Saturday, August 15, 2009
My Night at Maud's
Ma nuit chez Maud; drama, France, 1969; D: Eric Rohmer, S: Jean-Louis Trintignant, Francoise Fabian, Antoine Vitez, Marie-Christine Barrault
The introverted engineer Jean-Louis wants to be a noble Catholic. He meets the blond Francoise in a church, but is too shy to meet her. He makes friends with Vidal and goes to visit his extroverted, open minded friend, Maud. Their conversations continue well into the winter night since Maud is very interested in Jean-Louis' opinions. When it starts to snow, Vidal leaves the apartment, while Jean-Louis and Maud stay alone. Her open minded views fascinate him so he sleeps over at her place. The next morning, he changes and meets Francoise with whom he gets married. 5 years later, he again meets Maud one day.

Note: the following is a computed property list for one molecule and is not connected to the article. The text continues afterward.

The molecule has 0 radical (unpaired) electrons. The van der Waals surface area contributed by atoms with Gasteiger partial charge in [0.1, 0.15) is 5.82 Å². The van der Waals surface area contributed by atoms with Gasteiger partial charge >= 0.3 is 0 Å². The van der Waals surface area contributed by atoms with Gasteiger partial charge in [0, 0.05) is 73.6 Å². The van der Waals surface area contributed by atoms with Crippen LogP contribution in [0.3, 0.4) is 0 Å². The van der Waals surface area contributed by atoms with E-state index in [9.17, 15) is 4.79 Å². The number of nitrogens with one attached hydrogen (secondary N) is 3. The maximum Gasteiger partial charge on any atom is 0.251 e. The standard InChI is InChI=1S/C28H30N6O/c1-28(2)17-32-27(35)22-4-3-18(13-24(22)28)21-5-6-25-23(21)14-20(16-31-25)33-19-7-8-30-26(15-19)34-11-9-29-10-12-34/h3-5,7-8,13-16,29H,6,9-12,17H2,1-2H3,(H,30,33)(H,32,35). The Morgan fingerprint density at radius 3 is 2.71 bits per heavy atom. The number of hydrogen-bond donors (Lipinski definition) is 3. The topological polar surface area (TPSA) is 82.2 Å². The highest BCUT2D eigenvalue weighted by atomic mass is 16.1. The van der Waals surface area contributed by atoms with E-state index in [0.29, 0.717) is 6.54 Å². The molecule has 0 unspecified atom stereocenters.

The most beautiful film by Eric Rohmer is a relaxed drama that subtly executed a discussion about the views on sexuality and human relationships, getting nominated for several awards. At first the story deceivingly seems like a usual melodrama full of empty walk, but things quickly start to stir up when protagonists Jean-Louis and Vidal enter Maud's apartment: the minute she changes into her pyjamas with a mini skirt (making Vidal jokingly add: "Aha, you want to show us your legs") and invites them to stay at her place, does the movie transform into a magical event with such an ease as if you turn a feather upside down. When Vidal leaves and the shy Jean-Louis stays alone with Maud the whole night it's as if the whole story climbs up a notch in brilliance even more. Their conversations are so honest, so direct and so fascinating that Rohmer managed to do the impossible, to invite the viewer to join the intimate experience of the two in the apartment. Jean-Louis is fascinated by her open minded views and they talk about several things, like about Christians whose reputation is more important to them than their faith, while he even sleeps over at her place, in her bed, while she is naked. That is almost a mythical achievement that creates everything through mood. If the whole film had revolved just around that main plot, and disposed the subplots - the lax opening and weak ending - it would have been a masterwork, but even in this version it is a shining little film that speaks volumes about human relationships.